EUSA Pharma's Fotivda approved in EU for kidney cancer
EUSA Pharma’s Fotivda has gained European approval for advanced kidney cancer, the second cancer medicine on the market from the up-and coming UK-based company.
Fotivda (tivozanib) has been approved in the EU, plus Norway and Iceland, for first line treatment of adults with advanced renal cell carcinoma (RCC).
It is also indicated in patients who have not been treated with VEGFR or mTOR pathway inhibitor drugs following disease progression after one treatment with cytokine therapy.
Approval was based on a comparative trial with Bayer’s Nexavar (sorafenib), which showed better overall survival and an improved side-effect profile.
In the overall advanced RCC patient population, progression-free survival (PFS) was 11.9 months on Fotivda, compared with 9.1 months on Nexavar. In the untreated population, PFS was 12.7 months on the Fotivda group.
The trial also showed Fotivda was better tolerated - among those patients receiving it 14% required a dose reduction due to adverse events, compared with 43% on Nexavar.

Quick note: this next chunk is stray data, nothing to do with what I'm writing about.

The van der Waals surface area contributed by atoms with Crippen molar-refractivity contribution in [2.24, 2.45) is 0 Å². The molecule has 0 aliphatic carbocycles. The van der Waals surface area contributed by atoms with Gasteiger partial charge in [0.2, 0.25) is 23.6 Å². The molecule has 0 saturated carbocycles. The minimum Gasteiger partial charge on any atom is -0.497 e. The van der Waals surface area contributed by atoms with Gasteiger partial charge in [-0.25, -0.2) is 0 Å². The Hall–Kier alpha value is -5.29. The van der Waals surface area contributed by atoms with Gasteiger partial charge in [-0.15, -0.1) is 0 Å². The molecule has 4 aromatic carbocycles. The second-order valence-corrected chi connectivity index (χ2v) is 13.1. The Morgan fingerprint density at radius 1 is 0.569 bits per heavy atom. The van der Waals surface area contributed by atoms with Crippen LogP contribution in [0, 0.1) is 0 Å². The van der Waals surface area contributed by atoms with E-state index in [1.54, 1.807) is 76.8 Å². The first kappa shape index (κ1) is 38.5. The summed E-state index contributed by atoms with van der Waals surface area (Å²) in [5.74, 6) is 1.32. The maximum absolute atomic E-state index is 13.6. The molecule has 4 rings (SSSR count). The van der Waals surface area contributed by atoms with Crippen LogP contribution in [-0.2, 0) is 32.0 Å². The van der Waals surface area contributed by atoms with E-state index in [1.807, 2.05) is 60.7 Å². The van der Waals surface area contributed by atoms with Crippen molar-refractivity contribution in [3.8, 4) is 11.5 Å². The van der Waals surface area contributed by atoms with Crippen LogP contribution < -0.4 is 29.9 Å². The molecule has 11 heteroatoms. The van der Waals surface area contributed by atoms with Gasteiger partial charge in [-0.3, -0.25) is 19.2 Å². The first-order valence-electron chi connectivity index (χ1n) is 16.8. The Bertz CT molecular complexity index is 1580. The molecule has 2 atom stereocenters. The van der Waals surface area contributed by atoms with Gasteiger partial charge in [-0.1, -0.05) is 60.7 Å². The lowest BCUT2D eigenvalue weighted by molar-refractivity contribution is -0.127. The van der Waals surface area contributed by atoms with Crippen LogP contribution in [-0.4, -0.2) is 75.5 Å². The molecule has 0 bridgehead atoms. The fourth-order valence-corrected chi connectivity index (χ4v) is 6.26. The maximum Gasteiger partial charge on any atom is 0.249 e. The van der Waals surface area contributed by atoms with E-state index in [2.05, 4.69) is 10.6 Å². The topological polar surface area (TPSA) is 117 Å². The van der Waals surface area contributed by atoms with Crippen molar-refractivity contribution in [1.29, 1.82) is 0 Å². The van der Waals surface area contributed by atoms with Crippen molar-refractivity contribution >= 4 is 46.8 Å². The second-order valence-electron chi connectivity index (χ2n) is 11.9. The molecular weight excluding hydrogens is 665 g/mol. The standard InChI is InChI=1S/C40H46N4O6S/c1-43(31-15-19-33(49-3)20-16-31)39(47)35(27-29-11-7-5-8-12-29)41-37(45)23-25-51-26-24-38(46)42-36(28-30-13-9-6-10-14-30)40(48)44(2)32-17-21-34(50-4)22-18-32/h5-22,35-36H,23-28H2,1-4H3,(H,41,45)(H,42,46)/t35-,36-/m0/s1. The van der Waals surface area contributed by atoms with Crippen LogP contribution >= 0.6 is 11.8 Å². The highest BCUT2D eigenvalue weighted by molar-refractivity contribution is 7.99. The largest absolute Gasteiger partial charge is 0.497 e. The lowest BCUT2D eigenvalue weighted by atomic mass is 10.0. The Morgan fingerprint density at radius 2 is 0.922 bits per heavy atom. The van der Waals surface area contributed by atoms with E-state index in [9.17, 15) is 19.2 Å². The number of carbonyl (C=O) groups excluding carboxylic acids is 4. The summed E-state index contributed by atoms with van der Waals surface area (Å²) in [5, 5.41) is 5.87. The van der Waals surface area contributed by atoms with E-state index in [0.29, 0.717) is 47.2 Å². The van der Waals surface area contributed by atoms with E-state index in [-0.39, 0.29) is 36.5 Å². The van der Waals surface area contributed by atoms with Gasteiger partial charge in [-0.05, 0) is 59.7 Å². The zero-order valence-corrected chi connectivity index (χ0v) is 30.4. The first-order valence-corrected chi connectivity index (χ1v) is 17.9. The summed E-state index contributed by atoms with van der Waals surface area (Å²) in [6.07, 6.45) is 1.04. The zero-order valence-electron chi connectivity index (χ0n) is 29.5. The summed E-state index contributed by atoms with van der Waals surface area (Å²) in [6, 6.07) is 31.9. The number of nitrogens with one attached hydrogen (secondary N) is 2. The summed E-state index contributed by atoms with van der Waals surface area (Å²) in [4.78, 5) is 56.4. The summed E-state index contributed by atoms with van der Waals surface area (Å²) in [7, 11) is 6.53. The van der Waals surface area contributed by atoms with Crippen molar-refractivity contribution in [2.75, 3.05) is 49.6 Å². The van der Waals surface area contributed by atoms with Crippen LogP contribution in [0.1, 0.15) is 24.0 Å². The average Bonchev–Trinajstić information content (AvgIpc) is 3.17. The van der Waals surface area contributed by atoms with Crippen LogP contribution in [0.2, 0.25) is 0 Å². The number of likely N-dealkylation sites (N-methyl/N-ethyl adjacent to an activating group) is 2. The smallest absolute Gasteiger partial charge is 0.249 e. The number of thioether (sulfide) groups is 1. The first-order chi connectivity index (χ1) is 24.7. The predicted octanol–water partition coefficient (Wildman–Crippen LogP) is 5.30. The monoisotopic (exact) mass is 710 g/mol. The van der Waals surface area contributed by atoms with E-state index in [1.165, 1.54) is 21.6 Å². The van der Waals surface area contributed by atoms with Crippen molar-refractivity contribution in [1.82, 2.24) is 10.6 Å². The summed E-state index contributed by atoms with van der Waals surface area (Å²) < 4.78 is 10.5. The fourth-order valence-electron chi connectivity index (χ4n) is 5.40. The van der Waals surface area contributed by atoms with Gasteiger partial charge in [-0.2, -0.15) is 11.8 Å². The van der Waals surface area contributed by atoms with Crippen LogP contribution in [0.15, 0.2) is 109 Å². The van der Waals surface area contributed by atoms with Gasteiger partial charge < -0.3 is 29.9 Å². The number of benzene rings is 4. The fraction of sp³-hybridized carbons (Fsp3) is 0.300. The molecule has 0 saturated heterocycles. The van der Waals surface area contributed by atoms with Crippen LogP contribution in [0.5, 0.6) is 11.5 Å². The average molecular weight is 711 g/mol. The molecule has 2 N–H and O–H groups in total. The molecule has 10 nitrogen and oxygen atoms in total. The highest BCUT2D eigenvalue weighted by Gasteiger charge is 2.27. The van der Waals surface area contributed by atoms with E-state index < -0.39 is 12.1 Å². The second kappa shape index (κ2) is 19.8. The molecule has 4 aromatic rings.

Fewer people on Fotivda experienced burdensome side effects, such as diarrhoea (23% vs 33%), and hand-foot syndrome (14% vs 54%).
EUSA Pharma has already got its dinutuximab beta approved in high-risk neuroblastoma and CEO Lee Morley has told pharmaphorum he plans to license in other drugs, either in phase 3 or already on the market, for development.
Originally founded in 2006, Jazz bought the original EUSA Pharma in 2012, but then decided to spin it back out again as a cancer drugs specialist.
Morley (pictured above) said in a statement: “Tivozanib has the potential to become an important new first-line therapy and the EU licensing is a great achievement for the EUSA team. EUSA Pharma is making great strides in building a leading specialty pharmaceutical business. In our short history we have made significant progress in expanding our portfolio of specialist medicines, and we look forward to further strengthening our portfolio focused in the oncology field.”